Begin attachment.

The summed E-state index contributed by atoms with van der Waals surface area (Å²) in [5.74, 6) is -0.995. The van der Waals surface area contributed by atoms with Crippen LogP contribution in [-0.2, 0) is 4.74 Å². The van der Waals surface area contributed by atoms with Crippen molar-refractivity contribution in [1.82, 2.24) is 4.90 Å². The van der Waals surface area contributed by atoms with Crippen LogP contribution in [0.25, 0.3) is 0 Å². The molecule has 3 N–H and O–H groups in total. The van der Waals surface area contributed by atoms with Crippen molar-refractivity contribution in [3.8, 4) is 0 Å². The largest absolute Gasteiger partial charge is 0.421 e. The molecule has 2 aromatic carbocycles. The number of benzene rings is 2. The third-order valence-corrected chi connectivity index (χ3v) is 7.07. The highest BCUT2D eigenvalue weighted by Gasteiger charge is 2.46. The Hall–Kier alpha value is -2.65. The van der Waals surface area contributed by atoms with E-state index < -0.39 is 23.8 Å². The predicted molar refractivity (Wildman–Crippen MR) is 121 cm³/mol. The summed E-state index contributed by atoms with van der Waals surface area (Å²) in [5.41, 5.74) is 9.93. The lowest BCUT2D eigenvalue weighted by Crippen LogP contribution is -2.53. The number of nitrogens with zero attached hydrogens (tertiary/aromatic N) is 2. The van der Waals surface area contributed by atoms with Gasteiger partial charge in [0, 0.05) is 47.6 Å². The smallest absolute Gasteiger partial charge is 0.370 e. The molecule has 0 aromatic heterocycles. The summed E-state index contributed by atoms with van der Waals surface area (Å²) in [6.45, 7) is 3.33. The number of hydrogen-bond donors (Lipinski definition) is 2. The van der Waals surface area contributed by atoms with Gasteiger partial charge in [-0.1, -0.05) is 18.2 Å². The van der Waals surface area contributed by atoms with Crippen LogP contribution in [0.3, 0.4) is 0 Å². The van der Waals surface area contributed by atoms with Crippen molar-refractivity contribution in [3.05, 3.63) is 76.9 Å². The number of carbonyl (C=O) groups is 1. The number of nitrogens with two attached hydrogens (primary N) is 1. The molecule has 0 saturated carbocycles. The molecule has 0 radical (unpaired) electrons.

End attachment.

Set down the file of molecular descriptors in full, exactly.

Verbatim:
The summed E-state index contributed by atoms with van der Waals surface area (Å²) in [5.74, 6) is -0.995. The van der Waals surface area contributed by atoms with Crippen LogP contribution in [-0.2, 0) is 4.74 Å². The van der Waals surface area contributed by atoms with Crippen molar-refractivity contribution in [1.82, 2.24) is 4.90 Å². The van der Waals surface area contributed by atoms with Crippen LogP contribution in [0.25, 0.3) is 0 Å². The molecule has 3 N–H and O–H groups in total. The van der Waals surface area contributed by atoms with Crippen molar-refractivity contribution in [3.8, 4) is 0 Å². The largest absolute Gasteiger partial charge is 0.421 e. The molecule has 2 aromatic carbocycles. The number of benzene rings is 2. The third-order valence-corrected chi connectivity index (χ3v) is 7.07. The highest BCUT2D eigenvalue weighted by Gasteiger charge is 2.46. The Hall–Kier alpha value is -2.65. The van der Waals surface area contributed by atoms with E-state index < -0.39 is 23.8 Å². The predicted molar refractivity (Wildman–Crippen MR) is 121 cm³/mol. The summed E-state index contributed by atoms with van der Waals surface area (Å²) in [5.41, 5.74) is 9.93. The lowest BCUT2D eigenvalue weighted by Crippen LogP contribution is -2.53. The number of nitrogens with zero attached hydrogens (tertiary/aromatic N) is 2. The van der Waals surface area contributed by atoms with Gasteiger partial charge in [0, 0.05) is 47.6 Å². The smallest absolute Gasteiger partial charge is 0.370 e. The molecule has 0 aromatic heterocycles. The summed E-state index contributed by atoms with van der Waals surface area (Å²) in [6.45, 7) is 3.33. The number of hydrogen-bond donors (Lipinski definition) is 2. The van der Waals surface area contributed by atoms with Gasteiger partial charge in [-0.1, -0.05) is 18.2 Å². The van der Waals surface area contributed by atoms with Crippen LogP contribution in [0.3, 0.4) is 0 Å². The van der Waals surface area contributed by atoms with Crippen molar-refractivity contribution in [3.05, 3.63) is 76.9 Å². The number of carbonyl (C=O) groups is 1. The number of nitrogens with two attached hydrogens (primary N) is 1. The molecule has 0 saturated carbocycles. The molecule has 0 radical (unpaired) electrons.